{"name", "cntDemoBottomRight"}, 
    {"parent", "cntDemoBottom"}, 
    {"class", "container"}, 
    {"orientation", "vertical"}, --causes child widgets to be arranged vertically 
    {"sizemode_x", "equal"},     --causes child widgets to have equal width 
    {"sizemode_y", "expand"}     --causes child widgets' heights to expand to fill the entire height of the container 
for b = 1 to 4 do 
        {"name", "btnCmd" & sprint(b)}, --notice how you can create sets of widgets using a "for" statement or other methods 
        {"parent", "cntDemoBottomRight"}, 
        {"class", "button"}, 
        {"label", "Command " & sprint(b)} 
end for 

Processing Events

Redy event processing is very similar to other GUI libraries. However, because events don't originate from C callbacks, widget names and event types are strings, and event data is an object that can be structured in different ways, depending on what widget class it came from.

procedure gui_event(object evwidget, object evtype, object evdata) 
    switch evwidget do 
        case "lstImages" then 
        case "btnLoad" then 
            if equal(evtype, "clicked") then 

You can define a different event handler for a widget, and any children of that widget will inherit that event handler instead of using the default one.

procedure help_gui_event(object evwidget, object evtype, object evdata) 
end procedure 
procedure show_help() 
        {"name", "winHelp"}, 
        {"class", "window"}, 
        {"handler", routine_id("help_gui_event")}, 
        {"title", "Help!"}, 
        {"topmost", 1}, 
        {"size", {300, 600}} 
end procedure 

It doesn't necessarily have to be a window, either. For example, you could have a window with 2 containers "cntLeft" and "cntRight" and have separate event handlers for each container. Or, you can create a container called "cntDocument" and then let a separate library "doc.e" create a "canvas" widget called "canDoc" inside that container and process only the events of "canDoc". This flexibility makes it easy to create a "modular" application.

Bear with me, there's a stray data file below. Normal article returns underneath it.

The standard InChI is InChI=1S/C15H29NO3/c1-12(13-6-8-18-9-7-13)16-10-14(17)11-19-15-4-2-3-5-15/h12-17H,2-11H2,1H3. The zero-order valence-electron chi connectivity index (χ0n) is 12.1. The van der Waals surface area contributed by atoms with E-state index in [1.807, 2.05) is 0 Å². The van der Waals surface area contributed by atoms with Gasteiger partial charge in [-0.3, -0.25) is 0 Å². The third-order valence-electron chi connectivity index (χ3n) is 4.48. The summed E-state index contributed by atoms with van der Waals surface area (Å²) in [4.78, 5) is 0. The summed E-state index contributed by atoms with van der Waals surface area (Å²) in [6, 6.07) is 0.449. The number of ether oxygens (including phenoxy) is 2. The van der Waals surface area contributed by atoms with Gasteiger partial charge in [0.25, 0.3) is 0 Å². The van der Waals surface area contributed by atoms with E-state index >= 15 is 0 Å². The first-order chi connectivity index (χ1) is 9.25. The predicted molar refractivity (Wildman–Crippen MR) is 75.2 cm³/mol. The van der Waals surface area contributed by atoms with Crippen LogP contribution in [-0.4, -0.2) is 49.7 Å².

The Redy GUI can be controlled by multiple tasks. A built-in procedure is provided as a quick way to start a new task. This is useful for processing data and periodically updating a process bar, or displaying a splash screen for a few seconds.

    gui:call_task(routine_id("show_progress"), {}) --this calls a procedure in a new task 

The GUI itself has multiple tasks running simultaneously for event processing, blinking cursors, waiting for a response from a question in a message box, etc. Speaking of message boxes, Redy doesn't use system message boxes, but creates it's own. It is easy to pop up a message, or ask the user a question and wait for a response.

sequence ans = msgbox:waitmsg("Are you sure you want to exit?", "Question")  
if equal(ans, "Yes") then 

Redy would greatly benefit from true multi-threading. Unfortunately, Euphoria doesn't currently support this, so make sure you follow the guidelines of Multi-tasking. Keep in mind, that because the Redy GUI is actual euphoria code that is running as part of your program, the user interface will completely stop drawing and responding while your program uses any blocking C functions or goes into a loop that doesn't call task_yield() often.

(This is a rough draft. More tutorials and examples will be provided in the official Redy Manual.)